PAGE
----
Re: bison's yyparse() several times
Fri, 20 May 1994 15:40:33 GMT

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Newsgroups: comp.compilers
Keywords: parse
Organization: Carnegie Mellon, Pittsburgh, PA
References: 94-05-074
Date: Fri, 20 May 1994 15:40:33 GMT

> I'm building an interpreter using GNU Bison (1.19). I have a problem with
> invoking the parser more than once from a program. It always works fine
> the first time I call yyparse(), but it always gets a "parse error" when I
> call it again.
> . . .
> [I'd suspect a smashed pointer somewhere. If you don't need any of Bison's
> unique features, you're probably better off with the smaller and faster
> Berkeley Yacc anyway. -John]

Bison A2.2 from the Andrew Consortium offers an alternate parser and
fully supports reuse of the parser and multiple parsers in the same

Look for it on Below is part of

Fred Hansen

9 April 1994

Bison version A2.2
Wilfred J. Hansen
Dirctor, Andrew Consortium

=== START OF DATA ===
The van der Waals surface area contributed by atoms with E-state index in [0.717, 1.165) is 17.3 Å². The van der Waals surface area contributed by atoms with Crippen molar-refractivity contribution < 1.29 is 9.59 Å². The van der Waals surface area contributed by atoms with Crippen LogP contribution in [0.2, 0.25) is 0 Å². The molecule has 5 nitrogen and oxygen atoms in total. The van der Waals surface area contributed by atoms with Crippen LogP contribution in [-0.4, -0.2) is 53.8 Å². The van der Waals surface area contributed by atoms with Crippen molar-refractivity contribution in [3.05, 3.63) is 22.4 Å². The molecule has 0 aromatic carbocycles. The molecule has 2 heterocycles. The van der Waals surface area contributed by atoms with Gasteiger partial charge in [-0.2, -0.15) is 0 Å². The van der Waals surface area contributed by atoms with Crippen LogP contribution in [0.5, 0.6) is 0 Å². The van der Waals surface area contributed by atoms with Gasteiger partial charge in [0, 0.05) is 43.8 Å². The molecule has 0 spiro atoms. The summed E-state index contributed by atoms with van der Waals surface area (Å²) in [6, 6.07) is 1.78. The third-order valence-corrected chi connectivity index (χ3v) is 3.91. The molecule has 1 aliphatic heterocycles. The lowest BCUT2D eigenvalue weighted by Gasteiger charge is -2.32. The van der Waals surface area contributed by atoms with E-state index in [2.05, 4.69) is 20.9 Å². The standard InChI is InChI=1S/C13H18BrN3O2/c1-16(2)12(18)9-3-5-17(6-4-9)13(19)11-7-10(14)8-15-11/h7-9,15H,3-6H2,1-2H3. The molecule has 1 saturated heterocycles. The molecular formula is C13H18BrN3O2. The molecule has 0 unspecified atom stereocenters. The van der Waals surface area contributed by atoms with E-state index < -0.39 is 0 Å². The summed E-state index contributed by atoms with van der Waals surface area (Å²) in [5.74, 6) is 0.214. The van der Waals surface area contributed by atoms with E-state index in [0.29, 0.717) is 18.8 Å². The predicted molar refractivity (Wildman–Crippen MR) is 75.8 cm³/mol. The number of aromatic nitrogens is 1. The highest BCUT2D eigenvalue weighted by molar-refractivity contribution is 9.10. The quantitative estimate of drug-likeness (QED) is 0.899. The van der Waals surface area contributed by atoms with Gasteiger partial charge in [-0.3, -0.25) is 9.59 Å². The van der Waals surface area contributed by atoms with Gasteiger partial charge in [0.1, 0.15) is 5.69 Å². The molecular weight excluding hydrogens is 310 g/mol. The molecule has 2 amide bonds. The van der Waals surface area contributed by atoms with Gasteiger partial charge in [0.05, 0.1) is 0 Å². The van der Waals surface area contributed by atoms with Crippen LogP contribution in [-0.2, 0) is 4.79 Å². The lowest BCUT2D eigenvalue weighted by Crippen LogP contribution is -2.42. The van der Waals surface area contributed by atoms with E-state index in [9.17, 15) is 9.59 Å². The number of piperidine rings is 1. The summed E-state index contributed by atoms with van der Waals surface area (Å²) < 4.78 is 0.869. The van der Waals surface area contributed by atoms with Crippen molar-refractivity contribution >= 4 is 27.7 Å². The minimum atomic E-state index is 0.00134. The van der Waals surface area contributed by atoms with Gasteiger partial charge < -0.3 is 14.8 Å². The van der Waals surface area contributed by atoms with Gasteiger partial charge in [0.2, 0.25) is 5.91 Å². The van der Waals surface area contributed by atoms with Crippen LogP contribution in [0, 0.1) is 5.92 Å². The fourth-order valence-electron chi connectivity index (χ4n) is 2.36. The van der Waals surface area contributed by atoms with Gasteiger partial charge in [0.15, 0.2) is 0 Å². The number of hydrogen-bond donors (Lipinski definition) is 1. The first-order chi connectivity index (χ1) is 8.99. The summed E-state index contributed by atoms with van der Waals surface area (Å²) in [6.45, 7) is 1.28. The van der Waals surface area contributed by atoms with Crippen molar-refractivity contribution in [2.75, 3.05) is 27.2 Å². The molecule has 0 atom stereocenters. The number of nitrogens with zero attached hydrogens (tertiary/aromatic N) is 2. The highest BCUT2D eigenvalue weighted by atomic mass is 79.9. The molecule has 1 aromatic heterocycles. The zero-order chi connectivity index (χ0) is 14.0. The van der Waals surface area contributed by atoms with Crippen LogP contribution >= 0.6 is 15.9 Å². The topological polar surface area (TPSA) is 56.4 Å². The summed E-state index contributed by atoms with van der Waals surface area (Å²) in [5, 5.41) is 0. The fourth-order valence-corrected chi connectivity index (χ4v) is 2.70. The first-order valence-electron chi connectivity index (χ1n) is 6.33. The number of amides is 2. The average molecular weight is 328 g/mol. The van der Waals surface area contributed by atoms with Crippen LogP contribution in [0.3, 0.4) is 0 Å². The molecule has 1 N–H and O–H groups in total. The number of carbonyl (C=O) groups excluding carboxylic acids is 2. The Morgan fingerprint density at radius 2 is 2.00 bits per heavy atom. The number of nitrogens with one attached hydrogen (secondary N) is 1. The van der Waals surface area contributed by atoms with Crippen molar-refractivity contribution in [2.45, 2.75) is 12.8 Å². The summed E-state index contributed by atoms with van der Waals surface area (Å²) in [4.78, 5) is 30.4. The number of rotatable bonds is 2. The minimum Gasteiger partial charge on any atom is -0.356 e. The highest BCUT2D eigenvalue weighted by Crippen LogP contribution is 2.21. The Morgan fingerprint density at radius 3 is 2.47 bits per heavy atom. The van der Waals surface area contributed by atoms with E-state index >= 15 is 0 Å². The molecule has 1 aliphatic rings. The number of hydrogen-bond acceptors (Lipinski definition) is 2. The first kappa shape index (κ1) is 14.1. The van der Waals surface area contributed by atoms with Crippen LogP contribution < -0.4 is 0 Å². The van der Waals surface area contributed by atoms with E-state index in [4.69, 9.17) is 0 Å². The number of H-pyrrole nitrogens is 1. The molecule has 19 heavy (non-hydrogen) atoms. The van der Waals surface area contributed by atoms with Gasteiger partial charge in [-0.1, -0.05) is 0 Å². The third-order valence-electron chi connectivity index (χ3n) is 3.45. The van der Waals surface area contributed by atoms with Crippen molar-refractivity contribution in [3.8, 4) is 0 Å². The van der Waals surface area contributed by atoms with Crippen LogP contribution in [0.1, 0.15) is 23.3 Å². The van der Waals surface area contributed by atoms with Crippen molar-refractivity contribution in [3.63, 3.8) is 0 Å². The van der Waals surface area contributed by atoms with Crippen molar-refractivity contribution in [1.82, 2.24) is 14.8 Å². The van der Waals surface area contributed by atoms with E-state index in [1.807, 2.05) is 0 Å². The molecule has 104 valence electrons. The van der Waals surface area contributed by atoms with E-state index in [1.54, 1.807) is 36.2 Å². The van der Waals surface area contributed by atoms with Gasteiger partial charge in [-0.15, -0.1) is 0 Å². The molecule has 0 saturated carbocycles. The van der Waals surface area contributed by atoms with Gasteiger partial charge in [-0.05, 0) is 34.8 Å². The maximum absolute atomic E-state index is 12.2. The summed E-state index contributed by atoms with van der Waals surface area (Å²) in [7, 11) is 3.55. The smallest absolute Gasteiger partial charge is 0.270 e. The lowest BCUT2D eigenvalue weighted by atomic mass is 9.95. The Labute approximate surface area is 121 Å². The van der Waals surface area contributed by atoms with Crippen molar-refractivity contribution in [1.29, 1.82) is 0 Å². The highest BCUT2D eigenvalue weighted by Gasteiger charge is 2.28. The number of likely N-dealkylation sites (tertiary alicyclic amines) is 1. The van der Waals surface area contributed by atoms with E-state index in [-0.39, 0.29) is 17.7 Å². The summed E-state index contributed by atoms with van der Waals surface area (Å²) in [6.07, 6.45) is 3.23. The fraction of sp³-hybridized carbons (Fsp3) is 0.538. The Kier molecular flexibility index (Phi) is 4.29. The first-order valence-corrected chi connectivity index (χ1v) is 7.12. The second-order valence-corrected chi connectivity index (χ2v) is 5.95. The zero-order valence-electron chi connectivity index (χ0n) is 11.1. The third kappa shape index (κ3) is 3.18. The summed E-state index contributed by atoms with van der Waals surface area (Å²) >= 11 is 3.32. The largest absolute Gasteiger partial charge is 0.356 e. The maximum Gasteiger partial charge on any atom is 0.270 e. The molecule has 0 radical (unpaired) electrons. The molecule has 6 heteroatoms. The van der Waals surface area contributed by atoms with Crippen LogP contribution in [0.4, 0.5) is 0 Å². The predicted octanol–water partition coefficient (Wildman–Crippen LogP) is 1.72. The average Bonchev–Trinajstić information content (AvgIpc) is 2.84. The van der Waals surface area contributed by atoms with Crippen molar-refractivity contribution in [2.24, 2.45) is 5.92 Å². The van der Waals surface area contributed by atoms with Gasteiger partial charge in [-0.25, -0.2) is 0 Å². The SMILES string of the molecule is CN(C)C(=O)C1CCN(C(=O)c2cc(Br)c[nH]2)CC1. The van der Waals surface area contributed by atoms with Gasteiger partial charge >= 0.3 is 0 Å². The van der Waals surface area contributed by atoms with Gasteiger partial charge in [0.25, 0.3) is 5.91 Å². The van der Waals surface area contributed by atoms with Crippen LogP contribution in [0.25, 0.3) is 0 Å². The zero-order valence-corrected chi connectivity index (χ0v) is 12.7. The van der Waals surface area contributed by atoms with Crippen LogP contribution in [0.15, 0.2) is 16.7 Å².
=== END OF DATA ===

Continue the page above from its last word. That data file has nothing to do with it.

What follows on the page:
School of Computer Science
Carnegie Mellon

Bison is the GNU parser generator; an alternative to yacc. This directory
contains Bison version A2.2, derived from GNU Bison version 1.22.
It also includes parser generators for C and C++ which have these advantages

        No symbol conflicts. Each parser is represented by a single name.
        Shared parser code. All grammars use a single instance of the
                parser object code.
        C++ object. For C++, the generated parser is an object. Utilize it with
                        GrammarName *grammar = new GrammarName;
        License free. The license on the parser code permits effectively
                unhindered use.

Bison-A2.2 has these advantages over other versions of Bison:

        Errors in the grammar do not terminate input; all errors are
                found in one pass. A complete example and test case is
                the file mess.y in the distribution.

        Tokens may now be specified as multiple-character strings:
                "<=" can appear where formerly would have to be LESSEQ.

        The -n switch produces the parser tables without including
                the parser; a project can now use its own parser
                and avoid the GNU license for the resulting application.
         (The parser and C++ packages do this also, but differently.)

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